Catherine, NA’s heroine, is sweet, adorable, and unworldly. As she reads her favorite gothic novels, she can imagine herself in the same perilous situations as the fictional heroines. Her imagination is so vivid that her unsupported suspicions about Henry’s mother’s death places her in an awkward situation with the young man who has stolen her heart. Catherine’s infatuation with Henry is such that her flattery flatters his ego, and he starts to fall in love with her. When General Tilney boots Catherine unceremoniously out of Northanger Abbey, unchaperoned and in the middle of the night, Henry’s eyes are opened to his father’s unpardonable behavior. He sees that in one sense, Catherine was right about his father’s monstrous behavior.

    As for Catherine, who in this world has not met a young coltish miss who suddenly grows up and fits this description by Jane?:

    At fifteen, appearances were mending; she began to curl her hair and long for balls; her complexion improved, her features were softened by plumpness and colour, her eyes gained more animation, and her figure more consequence. Her love of dirt gave way to an inclination for finery, and she grew clean as she grew smart; she had now the pleasure of sometimes hearing her father and mother remark on her personal improvement. “Catherine grows quite a good-looking girl – she is almost pretty today,” were words which caught her ears now and then; and how welcome were the sounds! To look almost pretty is an acquisition of higher delight to a girl who has been looking plain the first fifteen years of her life than a beauty from her cradle can ever receive.

    In fact, these two characters are so likable, that one tends to forget that Jane wrote Northanger Abbey as a spoof of the Gothic novel so wildly popular at the turn of the 19th century. For an excellent review of the upcoming Masterpiece Classic presentation this Sunday at 9 p.m. EST, visit Remotely Connected and read Heather Laurence’s and Natalie Zee Drieu’s excellent thoughts on this film adaptation.

    Read my other Northanger Abbey posts here.

    Update: Arti just reminded me of the Andrew Davies interview yesterday, which I forgot to include. Click here to enter Arti’s site, Ripple Effects, and read the interview. You can also find Mr. Davies NPR interview on Jane Austen Today. Click here to listen.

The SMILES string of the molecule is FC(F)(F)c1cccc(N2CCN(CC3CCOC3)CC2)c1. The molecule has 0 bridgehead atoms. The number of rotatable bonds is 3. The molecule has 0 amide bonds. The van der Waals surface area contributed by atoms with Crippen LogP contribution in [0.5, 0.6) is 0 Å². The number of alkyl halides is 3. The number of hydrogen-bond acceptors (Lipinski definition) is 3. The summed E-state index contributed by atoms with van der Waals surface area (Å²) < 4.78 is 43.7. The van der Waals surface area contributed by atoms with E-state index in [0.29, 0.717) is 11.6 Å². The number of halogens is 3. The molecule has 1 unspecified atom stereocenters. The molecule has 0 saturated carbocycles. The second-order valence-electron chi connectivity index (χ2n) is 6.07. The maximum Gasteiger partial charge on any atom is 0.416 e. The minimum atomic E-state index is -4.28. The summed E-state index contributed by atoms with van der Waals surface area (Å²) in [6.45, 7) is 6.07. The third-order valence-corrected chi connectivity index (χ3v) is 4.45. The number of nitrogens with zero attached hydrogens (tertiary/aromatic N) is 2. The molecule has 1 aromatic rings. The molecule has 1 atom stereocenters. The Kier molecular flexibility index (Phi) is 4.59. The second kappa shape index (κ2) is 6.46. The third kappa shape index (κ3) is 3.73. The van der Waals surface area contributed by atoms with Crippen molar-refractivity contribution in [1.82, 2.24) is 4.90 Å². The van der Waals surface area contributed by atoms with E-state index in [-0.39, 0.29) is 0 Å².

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    Gentle Readers,

    Syrie James graciously agreed to an interview about her fabulous book, The Lost Memoirs of Jane Austen, and her thoughts about writing and the enormous amount of research that was required before she even began her novel about Jane. Here then is the interview, and some photos that Syrie sent of herself in front of Chawton Cottage and with her own Mr. Ashford at a Regency ball – her husband Bill!

    How old were you when you read your first Jane Austen novel? Which one was it? What made you become an admirer, and did you become one instantly or did this process take time?

    Syrie: I first read Pride and Prejudice and Emma in college, and I really enjoyed them. Few novels can match Pride and Prejudice for pure brilliance of plot, pacing, characterization and dialog. No matter how many times you read that book, you can’t put it down! I also loved Emma, with its delightfully misguided heroine, hilarious supporting characters, and comedy-of-errors plot.

    It wasn’t until 1995, however, that Jane Austen appeared full-force on my radar. That was the year that three films that brought her books vividly to life: Emma Thompson and Ang Lee’s Sense and Sensibility, the BBC version of Pride and Prejudice with Colin Firth, and a wonderful adaptation of Persuasion with Amanda Root and Ciaran Hinds. When you put Jane Austen on the screen, something magical happens! The same year, Clueless came out—a modernization of Emma— and the next year there were two fabulous screen adaptations of Emma. Overnight, Jane Austen seemed to be everywhere. I adored those films, and I became obsessed with All Things Austen.

    I read the rest of her books, and especially loved Persuasion. Anne Elliott and Captain Wentworth are beautifully drawn characters, and exhibit great depth of feeling. Because Jane wrote it as a mature woman, when she was reflecting on loss and regret, it provides a wonderful counterpoint to her earlier views of life and romance.